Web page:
The first issue is how college council members are chosen. Currently, the staffs of most of the residential colleges appoint the council members. We believe this system should be replaced, across the colleges, by an electoral system, with students electing each member. Such a system would be an improvement over the current system for several reasons. First, in giving students a say in their council leadership, students will feel a greater connection to the council and thus be more likely to participate in the college events. Second, students are more likely than college administrators to know which students would best serve their interests as leaders of the residential colleges, especially if these elections occur after first semester of freshman year. Furthermore, each council should have at least one upperclassman representative, even if it is a two-year college. This student would give upperclassmen a voice and provide insight into how to better engage upperclassmen within the college.
Another issue is that upperclassmen often feel disengaged from their residential colleges. While both two-year and four-year colleges make attempts to involve upperclassmen, they are not always successful. Each college needs to make a greater effort to involve upperclassmen. Events that involve upperclassmen should focus not only on bringing upperclassmen to the college (such as for a College Night dinner or upperclassman study break), but also on connecting students from different class years. Upperclassmen should still receive residential college gear and be invited on college trips with the underclassmen.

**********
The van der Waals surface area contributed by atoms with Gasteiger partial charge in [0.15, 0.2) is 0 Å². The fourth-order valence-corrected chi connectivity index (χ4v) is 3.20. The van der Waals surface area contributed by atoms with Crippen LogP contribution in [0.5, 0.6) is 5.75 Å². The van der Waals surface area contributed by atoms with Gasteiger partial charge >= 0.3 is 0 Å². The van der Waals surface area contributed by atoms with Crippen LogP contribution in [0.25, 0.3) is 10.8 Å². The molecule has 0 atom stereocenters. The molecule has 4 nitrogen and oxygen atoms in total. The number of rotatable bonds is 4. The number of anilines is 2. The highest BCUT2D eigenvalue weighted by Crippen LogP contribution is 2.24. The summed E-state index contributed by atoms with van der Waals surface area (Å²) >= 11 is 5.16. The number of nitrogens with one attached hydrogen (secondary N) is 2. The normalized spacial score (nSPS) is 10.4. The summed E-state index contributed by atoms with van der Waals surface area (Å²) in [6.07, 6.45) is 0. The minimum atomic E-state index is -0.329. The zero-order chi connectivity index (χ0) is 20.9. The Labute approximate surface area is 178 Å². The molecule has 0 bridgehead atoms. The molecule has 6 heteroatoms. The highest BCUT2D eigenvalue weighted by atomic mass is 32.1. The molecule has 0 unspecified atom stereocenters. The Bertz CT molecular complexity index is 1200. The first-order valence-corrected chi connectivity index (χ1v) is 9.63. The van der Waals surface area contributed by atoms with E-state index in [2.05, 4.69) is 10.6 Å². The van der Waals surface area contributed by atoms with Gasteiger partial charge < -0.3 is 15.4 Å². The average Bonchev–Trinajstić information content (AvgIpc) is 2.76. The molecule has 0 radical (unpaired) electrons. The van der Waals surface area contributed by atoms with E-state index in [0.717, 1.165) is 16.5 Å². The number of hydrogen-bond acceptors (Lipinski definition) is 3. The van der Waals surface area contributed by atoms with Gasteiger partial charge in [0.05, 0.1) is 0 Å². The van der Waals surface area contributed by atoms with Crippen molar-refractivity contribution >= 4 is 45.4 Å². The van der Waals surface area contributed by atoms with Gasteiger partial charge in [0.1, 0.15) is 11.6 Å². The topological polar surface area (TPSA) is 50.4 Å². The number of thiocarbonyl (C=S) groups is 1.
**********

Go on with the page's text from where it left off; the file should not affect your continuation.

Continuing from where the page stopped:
Upperclassman study breaks are also problematic. Because these study breaks often feature wine and beer, upperclassmen who are under 21 are unable to attend these events depending on the residential college. Residential colleges with this policy, like Butler, should institute a wristband system so that younger upperclassmen can still attend.
Finally, the system for awarding seniors their diplomas should be revised. Currently, seniors living in a different residential college their junior or senior years must go to that college to receive their diplomas. This is problematic for those students who have a strong connection to their original college, where they made many of their earliest and strongest Princeton friendships. Seniors should be allowed to receive their diploma from the residential college that they belonged to their freshman and sophomore years, if they so choose.
There is little question that the residential college system has changed Princeton for the better — but this does not mean that it is perfect. There are several improvements that should be made to make the system better. Along with better engaging upperclassmen, standardization should occur across the colleges in regard to their policies and funding. With a new president arriving next year, it is the perfect time to start thinking about how we can improve this system that is integral to the Princeton experience.
Original URL: http://www.dailyprincetonian.com/2012/10/22/31594/